Nowadays most of the stories we know are either filmed, written or typed, and we often do not take time to sit down and listen to a full story from start to end. Some of us got a chance to enjoy storytelling as kids, but as adults many of us don’t do that often. Amina Blackwood Meeks, an award-winning Jamaican writer, educator and storyteller, has been reviving the storytelling tradition, inviting both adults and kids to gather and enjoy stories.
Her mission of honouring Jamaican heritage and speaking up on issues of human development, education and poverty has made her a cultural icon in her home country. She also celebrates patois, Jamaican creole and predominantly West African roots of Jamaican oral tradition. The Elder Statesman of Caribbean Culture, Ken Corsbie, described her stories as “an outrageous combination of education and entertainment, of glitz and thoughtfulness.” This combination of rawness and humour resonates with a lot of people, Jamaican or otherwise.
The stories Amina tells are not all new: she often brings up culturally deep “hidden gem” stories from older times, making sure the younger generation doesn’t lose touch with their roots. She holds a PhD in Cultural Studies and has founded Ntukuma, The Storytelling Foundation of Jamaica. Ntukuma hosts an annual National Storytelling Festival in November.
One of Amina’s recent poems was inspired by the COVID-19 pandemic. Interestingly, it talks about poverty and how we can find motivation to address it. What if we woke up with a fever and other strong symptoms, that were nothing else but our reaction to poverty? What if we fought against poverty the same way we did against COVID-19, mobilizing all of our resources, forgetting about political conflicts and directing communal and international efforts to eliminate it? Amina expanded the metaphor further, imagining what would happen if we could come up with a vaccine against poverty and make it available to each and everyone. The audience empathized with the poem, since it was touching on a significant issue that Jamaica and almost every country faces today. The piece was motivating and empowering, reflecting the United Nations Sustainable Development Goal for No Poverty. Besides, it encouraged both communal and governmental efforts, promoting Peace, Justice and Strong Institutions.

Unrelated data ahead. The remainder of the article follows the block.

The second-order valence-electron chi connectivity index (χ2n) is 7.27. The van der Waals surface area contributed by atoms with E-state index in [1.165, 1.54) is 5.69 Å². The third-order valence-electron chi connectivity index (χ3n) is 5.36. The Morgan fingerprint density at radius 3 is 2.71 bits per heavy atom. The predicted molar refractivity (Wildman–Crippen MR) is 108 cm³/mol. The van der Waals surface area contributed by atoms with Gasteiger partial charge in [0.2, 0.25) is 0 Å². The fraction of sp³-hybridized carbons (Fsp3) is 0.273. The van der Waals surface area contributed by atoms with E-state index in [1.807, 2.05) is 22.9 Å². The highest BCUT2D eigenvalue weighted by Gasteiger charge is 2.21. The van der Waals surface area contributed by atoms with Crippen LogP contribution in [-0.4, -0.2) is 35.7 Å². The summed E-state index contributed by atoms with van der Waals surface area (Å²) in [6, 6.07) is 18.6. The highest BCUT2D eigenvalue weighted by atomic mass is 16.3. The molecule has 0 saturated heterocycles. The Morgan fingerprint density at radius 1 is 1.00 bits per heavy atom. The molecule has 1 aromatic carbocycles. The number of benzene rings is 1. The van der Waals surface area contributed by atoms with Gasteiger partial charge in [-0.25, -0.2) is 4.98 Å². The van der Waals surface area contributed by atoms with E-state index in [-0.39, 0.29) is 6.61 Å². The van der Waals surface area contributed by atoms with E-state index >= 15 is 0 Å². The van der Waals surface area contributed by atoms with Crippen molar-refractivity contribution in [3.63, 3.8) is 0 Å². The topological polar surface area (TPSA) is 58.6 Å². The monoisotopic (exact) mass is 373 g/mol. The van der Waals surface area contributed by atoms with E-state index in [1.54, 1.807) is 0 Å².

Amina also presented a funny poem about a kid who doesn’t want to go to school and is arguing with his mother—another situation a lot of people can relate to, whether from a parental or childhood point of view. She concluded with a piece about an ongoing war between Russia and Ukraine, expressing her deep concern for the situation.
It is amazing how Amina uses the power of storytelling to honour Jamaican culture and heritage as well as to address global issues. She reminds us that stories play a big role in our societies and “what we teach ourselves to believe about ourselves” is crucial.
You can find out more about Amina and listen to her stories on this website.